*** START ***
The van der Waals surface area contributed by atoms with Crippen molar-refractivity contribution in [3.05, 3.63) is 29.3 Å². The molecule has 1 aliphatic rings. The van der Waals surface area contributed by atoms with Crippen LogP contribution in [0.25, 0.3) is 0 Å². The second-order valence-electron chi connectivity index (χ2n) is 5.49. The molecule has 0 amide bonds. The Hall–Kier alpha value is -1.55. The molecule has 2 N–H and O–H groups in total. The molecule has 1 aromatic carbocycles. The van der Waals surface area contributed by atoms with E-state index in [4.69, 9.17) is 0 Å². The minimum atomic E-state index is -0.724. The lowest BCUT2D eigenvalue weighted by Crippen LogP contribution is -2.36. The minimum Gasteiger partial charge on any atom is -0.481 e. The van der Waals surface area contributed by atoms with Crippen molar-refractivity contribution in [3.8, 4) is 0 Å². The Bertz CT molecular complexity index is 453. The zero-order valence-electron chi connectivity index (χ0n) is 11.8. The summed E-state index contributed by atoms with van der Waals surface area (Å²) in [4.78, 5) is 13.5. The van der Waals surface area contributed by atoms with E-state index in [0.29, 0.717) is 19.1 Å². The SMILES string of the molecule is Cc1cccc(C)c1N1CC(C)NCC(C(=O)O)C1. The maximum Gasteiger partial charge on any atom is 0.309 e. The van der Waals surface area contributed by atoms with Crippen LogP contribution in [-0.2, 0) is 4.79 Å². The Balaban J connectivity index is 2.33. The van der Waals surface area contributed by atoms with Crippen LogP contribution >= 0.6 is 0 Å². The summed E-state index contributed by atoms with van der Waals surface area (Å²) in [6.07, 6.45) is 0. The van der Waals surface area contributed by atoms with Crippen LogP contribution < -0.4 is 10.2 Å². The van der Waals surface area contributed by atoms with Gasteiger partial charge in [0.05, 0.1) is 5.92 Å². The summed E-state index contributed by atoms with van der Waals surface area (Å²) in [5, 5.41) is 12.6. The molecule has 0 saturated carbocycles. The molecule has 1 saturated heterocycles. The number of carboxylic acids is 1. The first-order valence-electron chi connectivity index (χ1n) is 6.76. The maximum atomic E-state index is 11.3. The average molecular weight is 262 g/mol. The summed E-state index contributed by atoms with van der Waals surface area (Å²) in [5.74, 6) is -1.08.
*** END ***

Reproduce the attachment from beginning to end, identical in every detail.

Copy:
The van der Waals surface area contributed by atoms with Crippen molar-refractivity contribution in [3.05, 3.63) is 29.3 Å². The molecule has 1 aliphatic rings. The van der Waals surface area contributed by atoms with Crippen LogP contribution in [0.25, 0.3) is 0 Å². The second-order valence-electron chi connectivity index (χ2n) is 5.49. The molecule has 0 amide bonds. The Hall–Kier alpha value is -1.55. The molecule has 2 N–H and O–H groups in total. The molecule has 1 aromatic carbocycles. The van der Waals surface area contributed by atoms with E-state index in [4.69, 9.17) is 0 Å². The minimum atomic E-state index is -0.724. The lowest BCUT2D eigenvalue weighted by Crippen LogP contribution is -2.36. The minimum Gasteiger partial charge on any atom is -0.481 e. The van der Waals surface area contributed by atoms with Crippen molar-refractivity contribution in [3.8, 4) is 0 Å². The Bertz CT molecular complexity index is 453. The zero-order valence-electron chi connectivity index (χ0n) is 11.8. The summed E-state index contributed by atoms with van der Waals surface area (Å²) in [4.78, 5) is 13.5. The van der Waals surface area contributed by atoms with E-state index in [0.29, 0.717) is 19.1 Å². The SMILES string of the molecule is Cc1cccc(C)c1N1CC(C)NCC(C(=O)O)C1. The maximum Gasteiger partial charge on any atom is 0.309 e. The van der Waals surface area contributed by atoms with Crippen LogP contribution in [-0.2, 0) is 4.79 Å². The Balaban J connectivity index is 2.33. The van der Waals surface area contributed by atoms with Crippen LogP contribution >= 0.6 is 0 Å². The summed E-state index contributed by atoms with van der Waals surface area (Å²) in [6.07, 6.45) is 0. The van der Waals surface area contributed by atoms with Crippen LogP contribution < -0.4 is 10.2 Å². The van der Waals surface area contributed by atoms with Gasteiger partial charge in [0.05, 0.1) is 5.92 Å². The summed E-state index contributed by atoms with van der Waals surface area (Å²) in [5, 5.41) is 12.6. The molecule has 0 saturated carbocycles. The molecule has 1 saturated heterocycles. The number of carboxylic acids is 1. The first-order valence-electron chi connectivity index (χ1n) is 6.76. The maximum atomic E-state index is 11.3. The average molecular weight is 262 g/mol. The summed E-state index contributed by atoms with van der Waals surface area (Å²) in [5.74, 6) is -1.08.